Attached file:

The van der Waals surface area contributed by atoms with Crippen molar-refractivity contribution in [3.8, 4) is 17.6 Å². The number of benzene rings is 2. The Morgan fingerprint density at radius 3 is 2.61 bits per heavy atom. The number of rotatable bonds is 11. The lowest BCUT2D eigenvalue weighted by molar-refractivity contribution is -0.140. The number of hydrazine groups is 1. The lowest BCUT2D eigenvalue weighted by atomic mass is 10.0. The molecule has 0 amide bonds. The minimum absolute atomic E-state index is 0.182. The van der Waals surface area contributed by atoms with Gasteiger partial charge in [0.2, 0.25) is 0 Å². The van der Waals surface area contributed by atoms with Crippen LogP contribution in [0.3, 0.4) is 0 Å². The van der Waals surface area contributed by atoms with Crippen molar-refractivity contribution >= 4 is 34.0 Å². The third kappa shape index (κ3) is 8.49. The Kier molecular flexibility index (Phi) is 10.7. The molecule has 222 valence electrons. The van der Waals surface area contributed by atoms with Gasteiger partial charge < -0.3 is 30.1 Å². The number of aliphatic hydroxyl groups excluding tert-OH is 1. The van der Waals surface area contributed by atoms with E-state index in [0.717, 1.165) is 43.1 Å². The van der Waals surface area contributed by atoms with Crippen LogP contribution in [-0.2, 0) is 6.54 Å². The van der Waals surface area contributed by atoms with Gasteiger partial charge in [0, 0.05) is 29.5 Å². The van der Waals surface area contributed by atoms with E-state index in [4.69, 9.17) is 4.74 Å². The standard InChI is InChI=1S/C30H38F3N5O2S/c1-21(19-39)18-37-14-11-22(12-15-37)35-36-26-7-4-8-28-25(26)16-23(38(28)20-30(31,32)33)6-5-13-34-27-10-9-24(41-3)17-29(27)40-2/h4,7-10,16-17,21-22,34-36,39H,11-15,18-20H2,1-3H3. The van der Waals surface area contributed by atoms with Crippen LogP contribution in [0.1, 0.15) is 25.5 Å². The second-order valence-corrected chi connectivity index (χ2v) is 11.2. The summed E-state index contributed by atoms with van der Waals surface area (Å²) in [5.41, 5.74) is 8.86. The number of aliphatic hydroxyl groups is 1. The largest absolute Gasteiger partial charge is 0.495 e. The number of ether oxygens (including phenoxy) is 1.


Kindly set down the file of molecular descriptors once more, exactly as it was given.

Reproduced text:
The van der Waals surface area contributed by atoms with Crippen molar-refractivity contribution in [3.8, 4) is 17.6 Å². The number of benzene rings is 2. The Morgan fingerprint density at radius 3 is 2.61 bits per heavy atom. The number of rotatable bonds is 11. The lowest BCUT2D eigenvalue weighted by molar-refractivity contribution is -0.140. The number of hydrazine groups is 1. The lowest BCUT2D eigenvalue weighted by atomic mass is 10.0. The molecule has 0 amide bonds. The minimum absolute atomic E-state index is 0.182. The van der Waals surface area contributed by atoms with Gasteiger partial charge in [0.2, 0.25) is 0 Å². The van der Waals surface area contributed by atoms with Crippen LogP contribution in [0.3, 0.4) is 0 Å². The van der Waals surface area contributed by atoms with Crippen molar-refractivity contribution >= 4 is 34.0 Å². The third kappa shape index (κ3) is 8.49. The Kier molecular flexibility index (Phi) is 10.7. The molecule has 222 valence electrons. The van der Waals surface area contributed by atoms with Gasteiger partial charge < -0.3 is 30.1 Å². The number of aliphatic hydroxyl groups excluding tert-OH is 1. The van der Waals surface area contributed by atoms with E-state index in [0.717, 1.165) is 43.1 Å². The van der Waals surface area contributed by atoms with Crippen LogP contribution in [-0.2, 0) is 6.54 Å². The van der Waals surface area contributed by atoms with Gasteiger partial charge in [0, 0.05) is 29.5 Å². The van der Waals surface area contributed by atoms with E-state index in [4.69, 9.17) is 4.74 Å². The standard InChI is InChI=1S/C30H38F3N5O2S/c1-21(19-39)18-37-14-11-22(12-15-37)35-36-26-7-4-8-28-25(26)16-23(38(28)20-30(31,32)33)6-5-13-34-27-10-9-24(41-3)17-29(27)40-2/h4,7-10,16-17,21-22,34-36,39H,11-15,18-20H2,1-3H3. The van der Waals surface area contributed by atoms with Crippen LogP contribution in [0.1, 0.15) is 25.5 Å². The second-order valence-corrected chi connectivity index (χ2v) is 11.2. The summed E-state index contributed by atoms with van der Waals surface area (Å²) in [5.41, 5.74) is 8.86. The number of aliphatic hydroxyl groups is 1. The largest absolute Gasteiger partial charge is 0.495 e. The number of ether oxygens (including phenoxy) is 1.